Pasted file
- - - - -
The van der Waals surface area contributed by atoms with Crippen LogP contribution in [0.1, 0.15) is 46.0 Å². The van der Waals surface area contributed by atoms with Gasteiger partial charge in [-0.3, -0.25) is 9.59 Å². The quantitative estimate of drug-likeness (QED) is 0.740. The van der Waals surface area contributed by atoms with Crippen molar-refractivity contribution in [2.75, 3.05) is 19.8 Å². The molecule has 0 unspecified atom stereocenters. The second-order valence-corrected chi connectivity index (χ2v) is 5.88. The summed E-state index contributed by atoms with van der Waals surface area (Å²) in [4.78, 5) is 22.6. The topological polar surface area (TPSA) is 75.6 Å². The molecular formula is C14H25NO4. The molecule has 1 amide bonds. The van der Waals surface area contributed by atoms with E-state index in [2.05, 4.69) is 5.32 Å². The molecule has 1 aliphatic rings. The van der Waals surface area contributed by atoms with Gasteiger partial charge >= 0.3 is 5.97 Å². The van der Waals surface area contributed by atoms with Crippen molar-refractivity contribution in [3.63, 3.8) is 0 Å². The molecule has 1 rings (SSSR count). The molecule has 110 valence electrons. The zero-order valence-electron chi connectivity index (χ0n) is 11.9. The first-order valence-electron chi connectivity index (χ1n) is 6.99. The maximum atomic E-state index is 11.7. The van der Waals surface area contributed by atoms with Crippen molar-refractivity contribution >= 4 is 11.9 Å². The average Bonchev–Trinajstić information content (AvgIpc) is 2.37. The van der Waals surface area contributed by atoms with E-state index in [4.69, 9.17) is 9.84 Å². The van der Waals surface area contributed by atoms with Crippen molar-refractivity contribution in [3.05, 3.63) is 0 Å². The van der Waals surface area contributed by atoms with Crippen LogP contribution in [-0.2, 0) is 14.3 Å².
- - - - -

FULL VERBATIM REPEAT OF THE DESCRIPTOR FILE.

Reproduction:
The van der Waals surface area contributed by atoms with Crippen LogP contribution in [0.1, 0.15) is 46.0 Å². The van der Waals surface area contributed by atoms with Gasteiger partial charge in [-0.3, -0.25) is 9.59 Å². The quantitative estimate of drug-likeness (QED) is 0.740. The van der Waals surface area contributed by atoms with Crippen molar-refractivity contribution in [2.75, 3.05) is 19.8 Å². The molecule has 0 unspecified atom stereocenters. The second-order valence-corrected chi connectivity index (χ2v) is 5.88. The summed E-state index contributed by atoms with van der Waals surface area (Å²) in [4.78, 5) is 22.6. The topological polar surface area (TPSA) is 75.6 Å². The molecular formula is C14H25NO4. The molecule has 1 amide bonds. The van der Waals surface area contributed by atoms with E-state index in [2.05, 4.69) is 5.32 Å². The molecule has 1 aliphatic rings. The van der Waals surface area contributed by atoms with Gasteiger partial charge >= 0.3 is 5.97 Å². The van der Waals surface area contributed by atoms with Crippen molar-refractivity contribution in [3.63, 3.8) is 0 Å². The molecule has 1 rings (SSSR count). The molecule has 110 valence electrons. The zero-order valence-electron chi connectivity index (χ0n) is 11.9. The first-order valence-electron chi connectivity index (χ1n) is 6.99. The maximum atomic E-state index is 11.7. The van der Waals surface area contributed by atoms with Crippen molar-refractivity contribution >= 4 is 11.9 Å². The average Bonchev–Trinajstić information content (AvgIpc) is 2.37. The van der Waals surface area contributed by atoms with E-state index in [4.69, 9.17) is 9.84 Å². The van der Waals surface area contributed by atoms with Crippen molar-refractivity contribution in [3.05, 3.63) is 0 Å². The van der Waals surface area contributed by atoms with Crippen LogP contribution in [-0.2, 0) is 14.3 Å².